FTA makes $1.5 billion in bus grants available

Feb. 9, 2024
The funding comes from the Low- or No-Emission Program and the Grants for Buses and Bus Facilities Program and will help transit agencies replace aging buses, reduce air pollution, provide good-paying jobs and improve the reliability of transit systems.

The Federal Transit Administration (FTA) has made $1.5 billion available in funding to support American transit vehicle manufacturing – including zero-emission buses – help build bus facilities and promote workforce development. The funding comes from the Low- or No-Emission Program and the Grants for Buses and Bus Facilities Program, which will help transit agencies replace aging buses, reduce air pollution, provide good-paying jobs and improve the reliability of transit systems.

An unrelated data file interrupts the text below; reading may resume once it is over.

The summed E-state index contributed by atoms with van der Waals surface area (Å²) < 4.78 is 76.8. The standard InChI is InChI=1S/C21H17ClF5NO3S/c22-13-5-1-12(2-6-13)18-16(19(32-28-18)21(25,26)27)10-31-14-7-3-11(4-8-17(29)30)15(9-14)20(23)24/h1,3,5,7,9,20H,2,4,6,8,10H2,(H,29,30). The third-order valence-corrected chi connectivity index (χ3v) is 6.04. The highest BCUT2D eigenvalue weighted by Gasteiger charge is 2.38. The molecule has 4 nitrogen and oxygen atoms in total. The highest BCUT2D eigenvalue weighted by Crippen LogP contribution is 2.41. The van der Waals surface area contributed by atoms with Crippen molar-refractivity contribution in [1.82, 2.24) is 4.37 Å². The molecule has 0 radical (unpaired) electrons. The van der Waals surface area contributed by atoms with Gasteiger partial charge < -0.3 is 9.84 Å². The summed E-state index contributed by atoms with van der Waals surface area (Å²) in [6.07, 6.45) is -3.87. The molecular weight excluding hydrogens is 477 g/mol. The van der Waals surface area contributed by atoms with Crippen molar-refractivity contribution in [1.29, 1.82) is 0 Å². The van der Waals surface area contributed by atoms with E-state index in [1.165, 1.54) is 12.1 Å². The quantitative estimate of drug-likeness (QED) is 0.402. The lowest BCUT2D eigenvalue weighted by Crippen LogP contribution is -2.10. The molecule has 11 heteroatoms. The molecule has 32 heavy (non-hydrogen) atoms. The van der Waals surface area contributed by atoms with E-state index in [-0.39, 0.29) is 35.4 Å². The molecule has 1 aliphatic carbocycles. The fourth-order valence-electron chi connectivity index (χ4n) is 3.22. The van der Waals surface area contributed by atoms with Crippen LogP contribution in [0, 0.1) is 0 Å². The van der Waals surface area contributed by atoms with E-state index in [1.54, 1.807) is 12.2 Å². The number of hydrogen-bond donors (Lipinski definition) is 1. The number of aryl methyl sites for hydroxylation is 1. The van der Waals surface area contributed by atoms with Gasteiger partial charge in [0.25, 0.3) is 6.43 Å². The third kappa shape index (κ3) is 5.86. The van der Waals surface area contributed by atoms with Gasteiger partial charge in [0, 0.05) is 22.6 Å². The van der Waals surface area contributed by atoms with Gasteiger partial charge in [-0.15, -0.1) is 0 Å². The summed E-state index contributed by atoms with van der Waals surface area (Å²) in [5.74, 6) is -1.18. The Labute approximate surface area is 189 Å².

“More funding for buses means less traffic congestion on the road, less pollution in the air and more jobs for American workers,” said U.S. Department of Transportation Secretary Pete Buttigieg. “Thanks to the President’s Bipartisan Infrastructure Law, we are bringing thousands of new, clean buses to communities large and small across the country.” 

FTA’s Low- or No-Emission Program helps transit agencies buy or lease U.S.-built zero-emission and low-emission transit buses along with charging equipment and supporting facilities. FTA’s Grants for Buses and Bus Facilities Program supports transit agencies in buying and rehabilitating buses and vans and building bus facilities. In Fiscal Year 2024, $1.1 billion will be authorized for the Low-No Program and $390 million for grants for buses and bus facilities. 

FTA is also focused on strengthening U.S. bus manufacturing, which can stabilize the cost of new buses and accelerate delivery of new vehicles. FTA notes more standardized bus models will shorten manufacturing timelines and recommends transit agencies competing for funds to consider strategies to avoid customization.